- Lydia Mwariri started out with only four cows, but she has expanded her venture to include pigs, chickens and herbs for export.
- She has planted thyme on three-quarters of her seven-acre parcel, and harvests between 450-600kg monthly, which she sells to an exporting company at Sh250 per kilo.
- From the herbs section, our next stop is a greenhouse in which she has planted tomatoes. She grows the crop in nylon pots.
- When she started out, she was working at a hotel in Nakuru as an accountant and was in charge of supplies. Lydia says she would struggle to secure steady milk supply deals.
The stylish black gate barricading the compound in Piave village, off the Nakuru-Njoro road, prepares one for what lies inside the farm named Trilly.
As soon as the gate opens, one can pick out what looks like a gazebo from far and then an aroma of herbs hits the nose, wafting from a farm on the side of the driveway as one moves along. It is certain that this is not an ordinary farm.
The Seeds of Gold team finds Lydia Mwariri, the owner, inspecting her thyme and chives herbs.
“I am relatively new to herbs farming,” she says. “And that is the reason I am paying close attention to these crops since I want to expand the acreage,” says Lydia, 34, who also keeps chickens, dairy cows and pigs.
She has planted thyme on three-quarters of her seven-acre parcel, and harvests between 450-600kg monthly, which she sells to an exporting company at Sh250 per kilo.
Next to the thyme farm is a net house sitting on three-quarters of an acre where she grows her chives. She has placed blue and yellow sticky traps inside the shade net to deter thrips and white flies. She also grows the crop in five greenhouses.
“From this crop I have already harvested 440kg for the first time, and sold at Sh260 per kilo to the same exporting company,” says Lydia, who is looking forward to be trained soon under the Market Access Upgrade Programme, which is funded by the European Union.
The initiative enables farmers like her to understand the horticulture export market.
From the herbs section, our next stop is a greenhouse in which she has planted tomatoes. She grows the crop in nylon pots.
DISRUPTED THE BUSINESS
“This is to curb diseases. The soil is first treated, mixed with organic manure and then seedlings are planted,” explains Vincent Omkiti, the farm manager, who has training in livestock production and works with six other employees and a host of casuals.
The tomatoes are currently supplied to supermarkets in Nakuru town at Sh80 per kilo.
“I have harvested the crop on the farm twice and got 172 kilos,” offers Lydia, adding that one of the challenges she faces in the business is the high cost of nylon planting pots, whose price shot up from Sh2 to Sh10 after the ban on plastics by the National Environment Management Authority.
Away from her crop farm, some 86 pigs are flourishing in a huge structure.
“I slaughter pigs after every four months and sell to a butchery in Nakuru town for Sh260 per kilo,” says Lydia, adding that one pig usually weighs about 41kg. She has set her sights on breeding the animals for more cash.
Next to the pig farm is a chicken house, where she rears 1,500 Kenbro chickens. She sells each at Sh800 when they 3-4.5kg to meat shops and households in Nakuru and Nairobi.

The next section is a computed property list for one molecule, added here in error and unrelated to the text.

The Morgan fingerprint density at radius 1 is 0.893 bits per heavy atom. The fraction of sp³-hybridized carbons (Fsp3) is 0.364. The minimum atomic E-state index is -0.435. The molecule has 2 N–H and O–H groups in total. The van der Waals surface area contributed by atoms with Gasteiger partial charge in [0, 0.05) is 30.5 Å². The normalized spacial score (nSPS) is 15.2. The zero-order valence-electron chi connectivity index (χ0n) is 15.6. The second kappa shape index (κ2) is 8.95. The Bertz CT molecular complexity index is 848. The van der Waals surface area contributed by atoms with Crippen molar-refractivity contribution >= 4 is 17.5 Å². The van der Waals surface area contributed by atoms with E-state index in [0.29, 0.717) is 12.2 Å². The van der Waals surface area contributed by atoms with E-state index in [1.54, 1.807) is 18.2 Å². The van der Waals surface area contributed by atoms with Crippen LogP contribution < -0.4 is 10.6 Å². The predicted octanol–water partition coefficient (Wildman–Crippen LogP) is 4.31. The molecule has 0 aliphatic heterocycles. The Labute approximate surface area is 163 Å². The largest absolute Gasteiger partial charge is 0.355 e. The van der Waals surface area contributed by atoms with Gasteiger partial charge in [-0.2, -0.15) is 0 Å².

“Initially, I used to keep layers since I had a ready market for eggs, but an influx from Uganda disrupted the business.”
Her dream is to start producing one-day-old chicks for sale to farmers.
“The cost of an egg is Sh12, yet a one-day-old chick goes for Sh100. I think the latter makes more business sense,” she says. At the far end of the farm she keeps dairy cows in a zero-grazing unit.
“This is where my farming journey started in 2014, with just four dairy cows,” says Lydia, who gets support from her husband, especially with marketing her products in the city.
MANURE FROM LIVESTOCK
When she started out, she was working at a hotel in Nakuru as an accountant and was in charge of supplies. Lydia says she would struggle to secure steady milk supply deals.
“I invested Sh250,000 to keep four Friesian dairy cows. Now the herd has increased to 24.” The fact that she was getting manure that she had no use for led her to expand into crop farming.
“I am currently milking 12 cows and getting an average of 400 litres daily, which I sell to a processor in Nakuru, having left the hotel industry.”
Lydia notes the different ventures have enabled her to spread the risks. She now enjoys good earnings at different times of the year.
“At one point I lost over 1,000 layers to Newcastle disease, but I used dairy earnings to revive the business,” she says.
Jeff Kahuho, a programme manager at Participatory Ecological Land Use Management (Pelum) Kenya, says mixed farming enables farmers to utilise their land maximally through the different ventures.
“This way, one is able to satisfy different markets and spread risks such that in case one venture does not do well, it gets support from the others,” says Kahuho.
Besides, he adds, ventures like crops make use of manure from livestock, lessening a farmer’s burden of disposing of the commodity.
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Mixed farming: The pros and cons
- While mixed farming is beneficial, a farmer risks burning out as he spreads resources such as time, money and labour to the limit, according to agriculture experts.
- One should, therefore, plan carefully lest this kind of farming turns out to be a burden as the farmer may be unable to maximise productivity.
- There is also a challenge with diseases, which may spread from one crop to another if not checked.
- To enjoy economies of scale, it should be done on a large scale.
- A farmer with less than an acre should specialise in two or three crops or livestock ventures.